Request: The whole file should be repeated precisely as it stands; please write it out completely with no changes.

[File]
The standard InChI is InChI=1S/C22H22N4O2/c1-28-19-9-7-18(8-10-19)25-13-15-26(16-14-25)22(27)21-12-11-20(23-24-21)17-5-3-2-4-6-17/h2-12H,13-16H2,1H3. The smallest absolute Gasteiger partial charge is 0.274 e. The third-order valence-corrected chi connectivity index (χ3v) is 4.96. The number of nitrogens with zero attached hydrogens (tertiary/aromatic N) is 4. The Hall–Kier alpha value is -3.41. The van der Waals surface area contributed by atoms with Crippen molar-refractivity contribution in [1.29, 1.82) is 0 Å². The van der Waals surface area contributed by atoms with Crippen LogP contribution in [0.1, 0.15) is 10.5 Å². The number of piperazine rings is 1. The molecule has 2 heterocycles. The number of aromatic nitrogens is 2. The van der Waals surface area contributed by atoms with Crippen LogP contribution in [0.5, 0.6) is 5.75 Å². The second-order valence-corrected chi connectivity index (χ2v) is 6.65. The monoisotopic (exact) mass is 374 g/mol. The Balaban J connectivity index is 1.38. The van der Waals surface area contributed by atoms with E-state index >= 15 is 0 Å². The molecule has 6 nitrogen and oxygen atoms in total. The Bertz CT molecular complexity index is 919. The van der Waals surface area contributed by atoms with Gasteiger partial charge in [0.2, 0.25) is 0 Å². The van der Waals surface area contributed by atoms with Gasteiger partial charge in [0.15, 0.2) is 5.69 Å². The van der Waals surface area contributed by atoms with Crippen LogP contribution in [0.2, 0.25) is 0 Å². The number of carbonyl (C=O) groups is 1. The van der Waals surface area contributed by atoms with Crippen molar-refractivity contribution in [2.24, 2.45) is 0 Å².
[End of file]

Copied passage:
The standard InChI is InChI=1S/C22H22N4O2/c1-28-19-9-7-18(8-10-19)25-13-15-26(16-14-25)22(27)21-12-11-20(23-24-21)17-5-3-2-4-6-17/h2-12H,13-16H2,1H3. The smallest absolute Gasteiger partial charge is 0.274 e. The third-order valence-corrected chi connectivity index (χ3v) is 4.96. The number of nitrogens with zero attached hydrogens (tertiary/aromatic N) is 4. The Hall–Kier alpha value is -3.41. The van der Waals surface area contributed by atoms with Crippen molar-refractivity contribution in [1.29, 1.82) is 0 Å². The van der Waals surface area contributed by atoms with Crippen LogP contribution in [0.1, 0.15) is 10.5 Å². The number of piperazine rings is 1. The molecule has 2 heterocycles. The number of aromatic nitrogens is 2. The van der Waals surface area contributed by atoms with Crippen LogP contribution in [0.5, 0.6) is 5.75 Å². The second-order valence-corrected chi connectivity index (χ2v) is 6.65. The monoisotopic (exact) mass is 374 g/mol. The Balaban J connectivity index is 1.38. The van der Waals surface area contributed by atoms with E-state index >= 15 is 0 Å². The molecule has 6 nitrogen and oxygen atoms in total. The Bertz CT molecular complexity index is 919. The van der Waals surface area contributed by atoms with Gasteiger partial charge in [0.2, 0.25) is 0 Å². The van der Waals surface area contributed by atoms with Gasteiger partial charge in [0.15, 0.2) is 5.69 Å². The van der Waals surface area contributed by atoms with Crippen LogP contribution in [0.2, 0.25) is 0 Å². The number of carbonyl (C=O) groups is 1. The van der Waals surface area contributed by atoms with Crippen molar-refractivity contribution in [2.24, 2.45) is 0 Å².